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Tip 1: Know how to use your health plan

* Use providers in your plan’s network.
* Get a referral and pre-approval when you need it.
* Do not go to the emergency room if you don’t have to. If your plan decides that it was not an emergency, you could end up having to pay the full cost...


* Do not go to a provider who is not in your plan’s network, unless it is an emergency or you need urgent care and are traveling, or you can get pre-approval from your plan.
* Use your plan’s education programs to help maintain a healthy lifestyle.
* Review your plan’s Summary of Benefits, which lists benefits and costs, and the Evidence of Coverage, which explains the rules for getting care. You can usually get copies of these from your health plan or employer.

Tip 2: Discuss treatment options and costs with your doctor

* Use your plan’s preventive health care services.
* Do not put off getting care. If you do have a health problem, the sooner you get care, the better.
* Do not skip doses of a medicine to make it last longer.
* Ask your doctor how to get urgent care so you can be prepared.
* Ask how to get care at night and on the weekends.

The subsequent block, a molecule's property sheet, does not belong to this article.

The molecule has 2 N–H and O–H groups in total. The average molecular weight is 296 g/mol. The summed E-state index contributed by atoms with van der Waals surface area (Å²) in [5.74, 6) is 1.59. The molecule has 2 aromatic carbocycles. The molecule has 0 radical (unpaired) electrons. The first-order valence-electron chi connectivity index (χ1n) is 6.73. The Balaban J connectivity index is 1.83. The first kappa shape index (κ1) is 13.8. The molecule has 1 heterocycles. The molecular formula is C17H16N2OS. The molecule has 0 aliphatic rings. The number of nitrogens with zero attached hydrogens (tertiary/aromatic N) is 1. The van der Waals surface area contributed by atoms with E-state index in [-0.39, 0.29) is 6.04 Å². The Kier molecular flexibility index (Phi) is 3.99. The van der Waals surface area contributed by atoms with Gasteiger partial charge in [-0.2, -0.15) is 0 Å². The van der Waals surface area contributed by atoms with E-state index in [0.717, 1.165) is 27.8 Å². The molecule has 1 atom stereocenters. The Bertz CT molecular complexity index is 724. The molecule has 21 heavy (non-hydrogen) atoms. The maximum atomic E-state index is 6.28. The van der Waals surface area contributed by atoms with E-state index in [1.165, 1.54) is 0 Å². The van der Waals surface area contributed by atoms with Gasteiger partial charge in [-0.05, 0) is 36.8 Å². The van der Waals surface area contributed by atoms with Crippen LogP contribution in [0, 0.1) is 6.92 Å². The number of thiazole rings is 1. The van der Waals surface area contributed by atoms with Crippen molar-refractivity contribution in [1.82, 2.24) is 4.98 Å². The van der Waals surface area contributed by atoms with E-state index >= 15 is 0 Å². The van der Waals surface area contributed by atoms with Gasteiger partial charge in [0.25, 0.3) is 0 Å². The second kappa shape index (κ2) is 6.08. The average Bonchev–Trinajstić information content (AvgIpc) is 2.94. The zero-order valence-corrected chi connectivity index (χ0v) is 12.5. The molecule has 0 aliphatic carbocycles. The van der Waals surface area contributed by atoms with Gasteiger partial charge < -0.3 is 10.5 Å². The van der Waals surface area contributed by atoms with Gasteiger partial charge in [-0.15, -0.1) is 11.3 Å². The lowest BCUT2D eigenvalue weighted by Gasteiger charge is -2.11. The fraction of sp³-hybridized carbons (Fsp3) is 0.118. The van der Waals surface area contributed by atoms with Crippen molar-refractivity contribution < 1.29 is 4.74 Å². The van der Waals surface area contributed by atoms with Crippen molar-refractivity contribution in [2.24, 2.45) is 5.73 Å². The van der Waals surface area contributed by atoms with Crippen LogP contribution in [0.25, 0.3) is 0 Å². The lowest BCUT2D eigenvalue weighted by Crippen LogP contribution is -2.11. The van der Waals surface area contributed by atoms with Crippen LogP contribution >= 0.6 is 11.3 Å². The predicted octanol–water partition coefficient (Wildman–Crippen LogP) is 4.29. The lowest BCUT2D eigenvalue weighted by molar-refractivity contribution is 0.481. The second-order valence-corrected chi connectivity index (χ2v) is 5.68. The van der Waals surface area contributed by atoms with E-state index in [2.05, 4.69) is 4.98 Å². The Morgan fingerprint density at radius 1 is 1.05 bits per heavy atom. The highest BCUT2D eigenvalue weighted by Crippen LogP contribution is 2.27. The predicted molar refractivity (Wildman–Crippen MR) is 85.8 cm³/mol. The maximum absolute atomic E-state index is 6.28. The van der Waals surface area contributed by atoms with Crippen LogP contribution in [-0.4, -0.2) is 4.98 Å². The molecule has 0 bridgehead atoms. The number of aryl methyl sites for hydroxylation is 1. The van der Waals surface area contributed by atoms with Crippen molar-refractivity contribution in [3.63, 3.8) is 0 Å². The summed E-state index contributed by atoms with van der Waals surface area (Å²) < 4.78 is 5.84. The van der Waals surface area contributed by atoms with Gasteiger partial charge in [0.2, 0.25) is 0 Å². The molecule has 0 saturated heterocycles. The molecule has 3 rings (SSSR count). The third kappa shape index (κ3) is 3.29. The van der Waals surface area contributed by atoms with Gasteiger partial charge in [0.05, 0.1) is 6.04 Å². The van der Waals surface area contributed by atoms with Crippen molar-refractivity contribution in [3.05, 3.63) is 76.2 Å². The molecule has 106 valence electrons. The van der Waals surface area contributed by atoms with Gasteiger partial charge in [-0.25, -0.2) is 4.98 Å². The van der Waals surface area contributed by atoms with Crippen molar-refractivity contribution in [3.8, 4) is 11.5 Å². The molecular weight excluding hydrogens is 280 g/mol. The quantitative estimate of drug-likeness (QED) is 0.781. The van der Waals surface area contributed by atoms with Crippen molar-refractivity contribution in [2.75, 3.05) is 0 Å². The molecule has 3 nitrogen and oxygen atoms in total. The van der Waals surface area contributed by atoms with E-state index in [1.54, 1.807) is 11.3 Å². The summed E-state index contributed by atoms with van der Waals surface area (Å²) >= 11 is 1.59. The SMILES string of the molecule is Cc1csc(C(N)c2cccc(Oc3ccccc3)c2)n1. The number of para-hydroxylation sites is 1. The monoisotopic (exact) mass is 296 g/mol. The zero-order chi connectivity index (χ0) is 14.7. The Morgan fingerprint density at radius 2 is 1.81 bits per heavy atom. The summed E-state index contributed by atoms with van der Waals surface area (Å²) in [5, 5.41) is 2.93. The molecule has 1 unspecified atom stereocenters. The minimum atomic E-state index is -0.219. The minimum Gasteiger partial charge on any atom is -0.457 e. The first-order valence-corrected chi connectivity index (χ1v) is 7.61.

Tip 3: Do not pay a bill before you understand it

* Usually, a provider in your health plan’s network should bill you only for your deductible, co-pay, or co-insurance. If you get a bill for another cost, call your plan. If the plan says you have to pay and you disagree, you can file a complaint.
* Do not send a payment if you receive a letter that says “This is not a bill.” It may look like a bill, but it is not one.

Tip 4: If you buy health insurance, compare costs and benefits

* The plan that costs the least may not be right for you, if it does not cover the services you need most. Here’s how to get started.

Tip 5: Stay insured

* Try to stay insured even if your job ends or your benefits are cut. Find out about your rights. Ask your employer and your plan about your rights and options for keeping coverage.

Tip 6: Ask if your employer offers a flexible spending account

* This is a short-term savings account. You can set aside pre-tax income and use it to pay for health care during the year. You must spend all the money in your account each year.
 

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